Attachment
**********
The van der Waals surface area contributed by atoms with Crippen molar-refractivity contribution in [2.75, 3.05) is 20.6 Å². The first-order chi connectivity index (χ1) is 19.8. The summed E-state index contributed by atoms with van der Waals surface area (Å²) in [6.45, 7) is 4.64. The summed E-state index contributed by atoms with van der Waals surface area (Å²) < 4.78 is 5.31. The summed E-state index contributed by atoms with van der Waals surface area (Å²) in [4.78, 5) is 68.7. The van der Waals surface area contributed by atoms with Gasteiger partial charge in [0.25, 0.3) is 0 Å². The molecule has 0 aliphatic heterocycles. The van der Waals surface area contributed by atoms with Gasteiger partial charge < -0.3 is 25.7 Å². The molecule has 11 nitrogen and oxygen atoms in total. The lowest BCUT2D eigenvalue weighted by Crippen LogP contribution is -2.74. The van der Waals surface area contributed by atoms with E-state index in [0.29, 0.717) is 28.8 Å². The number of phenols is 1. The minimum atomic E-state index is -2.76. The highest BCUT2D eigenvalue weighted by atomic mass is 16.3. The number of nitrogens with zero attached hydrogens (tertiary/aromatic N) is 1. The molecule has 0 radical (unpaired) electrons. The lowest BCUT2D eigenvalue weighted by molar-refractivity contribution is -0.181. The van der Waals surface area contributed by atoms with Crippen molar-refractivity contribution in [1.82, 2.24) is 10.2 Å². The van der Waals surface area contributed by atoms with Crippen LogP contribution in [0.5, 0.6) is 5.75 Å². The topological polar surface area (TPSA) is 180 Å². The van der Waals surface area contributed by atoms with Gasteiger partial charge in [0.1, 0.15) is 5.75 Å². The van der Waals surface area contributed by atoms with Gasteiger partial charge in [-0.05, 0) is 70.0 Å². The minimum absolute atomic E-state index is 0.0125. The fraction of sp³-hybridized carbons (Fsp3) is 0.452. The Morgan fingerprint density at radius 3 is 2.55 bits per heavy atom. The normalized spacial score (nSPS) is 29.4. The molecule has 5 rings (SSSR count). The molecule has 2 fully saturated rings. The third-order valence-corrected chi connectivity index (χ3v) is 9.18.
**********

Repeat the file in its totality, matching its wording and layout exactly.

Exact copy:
The van der Waals surface area contributed by atoms with Crippen molar-refractivity contribution in [2.75, 3.05) is 20.6 Å². The first-order chi connectivity index (χ1) is 19.8. The summed E-state index contributed by atoms with van der Waals surface area (Å²) in [6.45, 7) is 4.64. The summed E-state index contributed by atoms with van der Waals surface area (Å²) < 4.78 is 5.31. The summed E-state index contributed by atoms with van der Waals surface area (Å²) in [4.78, 5) is 68.7. The van der Waals surface area contributed by atoms with Gasteiger partial charge in [0.25, 0.3) is 0 Å². The molecule has 0 aliphatic heterocycles. The van der Waals surface area contributed by atoms with Gasteiger partial charge < -0.3 is 25.7 Å². The molecule has 11 nitrogen and oxygen atoms in total. The lowest BCUT2D eigenvalue weighted by Crippen LogP contribution is -2.74. The van der Waals surface area contributed by atoms with E-state index in [0.29, 0.717) is 28.8 Å². The number of phenols is 1. The minimum atomic E-state index is -2.76. The highest BCUT2D eigenvalue weighted by atomic mass is 16.3. The number of nitrogens with zero attached hydrogens (tertiary/aromatic N) is 1. The molecule has 0 radical (unpaired) electrons. The lowest BCUT2D eigenvalue weighted by molar-refractivity contribution is -0.181. The van der Waals surface area contributed by atoms with Crippen molar-refractivity contribution in [1.82, 2.24) is 10.2 Å². The van der Waals surface area contributed by atoms with Crippen LogP contribution in [0.5, 0.6) is 5.75 Å². The topological polar surface area (TPSA) is 180 Å². The van der Waals surface area contributed by atoms with Gasteiger partial charge in [0.1, 0.15) is 5.75 Å². The van der Waals surface area contributed by atoms with Gasteiger partial charge in [-0.05, 0) is 70.0 Å². The minimum absolute atomic E-state index is 0.0125. The fraction of sp³-hybridized carbons (Fsp3) is 0.452. The Morgan fingerprint density at radius 3 is 2.55 bits per heavy atom. The normalized spacial score (nSPS) is 29.4. The molecule has 5 rings (SSSR count). The molecule has 2 fully saturated rings. The third-order valence-corrected chi connectivity index (χ3v) is 9.18.